If you’re a true foodie, then you fully appreciate a local food scene and understand how it fosters an environment for culinary creativity and diversity. Local restaurants are dialed into what appeals to their community and will constantly be introducing new dishes to keep their customers engaged. We all have our favorite local spot, where we know the servers and maybe talk with the owner on occasion; this intimacy and charm is mostly lost on chain restaurants.
Despite Americans’ unwavering love of fast food, the data shows us that a growing majority prefer local restaurants. Not only do local establishments tend to be more gourmet, but most of us also prefer our money going to the local economy rather than some distant corporation. Of course, even a foodie can have a soft spot for a certain chain restaurant — we all do — but even the better ones focus primarily on consistency across their locations, which makes them static and stunts their culinary creations.
Some places have a buzzing local restaurant scene while others have been completely overrun by chains. This varies greatly across the nation. In general, we see U.S. chain restaurants dominating the south and the middle of the country, whereas cities in the Northeast and West lean more local.
One city, in particular, has gone the extra mile to ward off chain restaurants.
The Golden City
The list is endless in terms of what makes San Francisco a special place, but what really makes it stand out is its great diversity and unique neighborhoods. This makes for a foodie’s dream destination, from Chinatown to the Marina District, each neighborhood expresses its own micro-culture and food scene within. To preserve this, the city government bans restaurant chains in parts of the city or makes it challenging to acquire an operating permit.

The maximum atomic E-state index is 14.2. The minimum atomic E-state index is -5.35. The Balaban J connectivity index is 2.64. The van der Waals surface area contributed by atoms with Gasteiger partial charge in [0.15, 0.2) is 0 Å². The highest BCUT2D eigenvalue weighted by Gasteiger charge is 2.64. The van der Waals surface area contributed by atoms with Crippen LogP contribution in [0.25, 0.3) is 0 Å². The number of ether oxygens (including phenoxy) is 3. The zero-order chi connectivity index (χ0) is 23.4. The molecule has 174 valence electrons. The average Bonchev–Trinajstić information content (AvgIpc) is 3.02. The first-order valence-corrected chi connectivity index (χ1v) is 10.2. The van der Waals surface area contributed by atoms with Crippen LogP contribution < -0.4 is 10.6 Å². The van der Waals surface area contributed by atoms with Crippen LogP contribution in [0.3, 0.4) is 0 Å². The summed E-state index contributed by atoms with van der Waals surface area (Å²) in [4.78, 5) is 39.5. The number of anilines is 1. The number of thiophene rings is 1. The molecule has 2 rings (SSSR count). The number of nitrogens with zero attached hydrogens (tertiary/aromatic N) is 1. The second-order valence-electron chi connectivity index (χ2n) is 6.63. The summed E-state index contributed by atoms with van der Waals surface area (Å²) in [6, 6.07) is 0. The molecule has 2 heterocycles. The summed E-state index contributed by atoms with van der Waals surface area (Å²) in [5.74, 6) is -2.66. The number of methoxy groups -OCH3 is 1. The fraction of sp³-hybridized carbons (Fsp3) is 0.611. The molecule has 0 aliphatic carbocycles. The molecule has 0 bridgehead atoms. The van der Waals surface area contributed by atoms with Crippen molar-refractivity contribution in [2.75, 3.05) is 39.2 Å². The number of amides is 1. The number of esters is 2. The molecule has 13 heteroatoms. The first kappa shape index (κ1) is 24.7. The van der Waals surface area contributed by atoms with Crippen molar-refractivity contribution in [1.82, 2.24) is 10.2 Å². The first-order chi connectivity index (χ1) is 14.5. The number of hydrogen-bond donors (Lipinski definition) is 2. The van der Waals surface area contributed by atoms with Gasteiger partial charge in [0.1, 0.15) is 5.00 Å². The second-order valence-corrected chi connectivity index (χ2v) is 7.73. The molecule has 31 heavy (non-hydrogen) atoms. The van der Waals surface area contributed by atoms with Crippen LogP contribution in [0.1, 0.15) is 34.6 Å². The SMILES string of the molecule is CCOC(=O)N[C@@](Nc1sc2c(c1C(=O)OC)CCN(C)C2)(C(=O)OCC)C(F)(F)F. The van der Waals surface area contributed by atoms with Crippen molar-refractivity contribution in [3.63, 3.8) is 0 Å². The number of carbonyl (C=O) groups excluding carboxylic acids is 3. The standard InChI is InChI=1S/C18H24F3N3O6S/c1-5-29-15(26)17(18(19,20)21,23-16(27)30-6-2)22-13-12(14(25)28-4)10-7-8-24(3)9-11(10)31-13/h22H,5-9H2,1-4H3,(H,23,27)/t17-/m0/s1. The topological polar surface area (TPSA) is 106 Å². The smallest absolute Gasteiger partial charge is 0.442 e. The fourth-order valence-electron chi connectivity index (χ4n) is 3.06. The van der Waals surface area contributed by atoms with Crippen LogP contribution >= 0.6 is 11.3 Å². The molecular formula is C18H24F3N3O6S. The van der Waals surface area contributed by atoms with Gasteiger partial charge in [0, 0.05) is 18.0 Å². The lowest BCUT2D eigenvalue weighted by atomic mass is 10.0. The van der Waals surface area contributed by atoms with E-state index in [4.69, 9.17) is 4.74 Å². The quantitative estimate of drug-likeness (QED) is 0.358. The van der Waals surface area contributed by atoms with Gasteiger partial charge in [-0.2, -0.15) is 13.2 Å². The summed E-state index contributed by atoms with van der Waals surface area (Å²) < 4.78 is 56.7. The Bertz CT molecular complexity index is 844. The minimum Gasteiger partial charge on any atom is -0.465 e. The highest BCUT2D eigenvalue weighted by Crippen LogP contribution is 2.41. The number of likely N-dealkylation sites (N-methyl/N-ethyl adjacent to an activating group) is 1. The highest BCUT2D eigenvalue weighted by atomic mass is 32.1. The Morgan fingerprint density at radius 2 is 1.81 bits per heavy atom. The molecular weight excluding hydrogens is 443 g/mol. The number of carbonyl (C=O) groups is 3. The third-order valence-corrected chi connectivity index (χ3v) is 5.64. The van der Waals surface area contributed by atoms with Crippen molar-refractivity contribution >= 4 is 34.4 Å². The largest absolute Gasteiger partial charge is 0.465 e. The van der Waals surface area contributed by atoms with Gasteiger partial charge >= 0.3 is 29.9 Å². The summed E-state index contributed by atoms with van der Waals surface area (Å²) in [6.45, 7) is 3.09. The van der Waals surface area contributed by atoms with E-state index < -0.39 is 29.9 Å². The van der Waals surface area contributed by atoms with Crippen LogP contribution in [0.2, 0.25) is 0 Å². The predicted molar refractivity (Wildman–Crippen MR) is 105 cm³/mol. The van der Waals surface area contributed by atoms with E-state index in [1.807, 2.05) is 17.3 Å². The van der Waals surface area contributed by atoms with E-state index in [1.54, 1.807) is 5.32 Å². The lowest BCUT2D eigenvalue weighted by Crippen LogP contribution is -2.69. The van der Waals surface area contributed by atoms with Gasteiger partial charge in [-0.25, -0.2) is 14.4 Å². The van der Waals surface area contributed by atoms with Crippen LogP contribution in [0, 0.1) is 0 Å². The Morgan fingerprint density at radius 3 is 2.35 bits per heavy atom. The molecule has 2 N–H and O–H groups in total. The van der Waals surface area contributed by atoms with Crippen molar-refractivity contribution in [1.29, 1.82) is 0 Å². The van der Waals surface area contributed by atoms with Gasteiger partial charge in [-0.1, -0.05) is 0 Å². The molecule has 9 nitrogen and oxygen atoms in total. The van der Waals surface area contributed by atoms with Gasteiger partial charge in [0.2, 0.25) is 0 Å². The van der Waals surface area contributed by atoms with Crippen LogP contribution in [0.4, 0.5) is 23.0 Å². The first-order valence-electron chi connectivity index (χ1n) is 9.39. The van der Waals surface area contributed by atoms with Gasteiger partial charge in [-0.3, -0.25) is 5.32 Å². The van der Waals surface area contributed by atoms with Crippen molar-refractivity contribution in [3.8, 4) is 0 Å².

As a result of these protectionist measures, San Francisco has the least amount of chain restaurants of any large U.S. city; nearly 95% of San Francisco’s restaurants are local. (Not surprisingly, the city of sin, Las Vegas, claims the greatest number of chains.) To this day, you cannot find a Wendy’s, Dunkin Donuts, Chick-fil-A, Arby’s, or Dairy Queen within the San Francisco city limits. Heartbreaking for the die-hards who have to drive 20 miles to get their double stack and frosty! But glorious for food explorers who relish endless food options. Oakland and Berkley are only slightly behind San Francisco in terms of the least amount of chain restaurants, which makes the greater bay area a truly exceptional foodie destination.
The inspiring local vibes do come at a cost. Chain restaurants are often more affordable, and their lacking presence has turned some San Francisco neighborhoods into expensive dining hubs. Nonetheless, the city has an incredible local food scene because it has not caved into the chain takeover!
Published By: TastingTable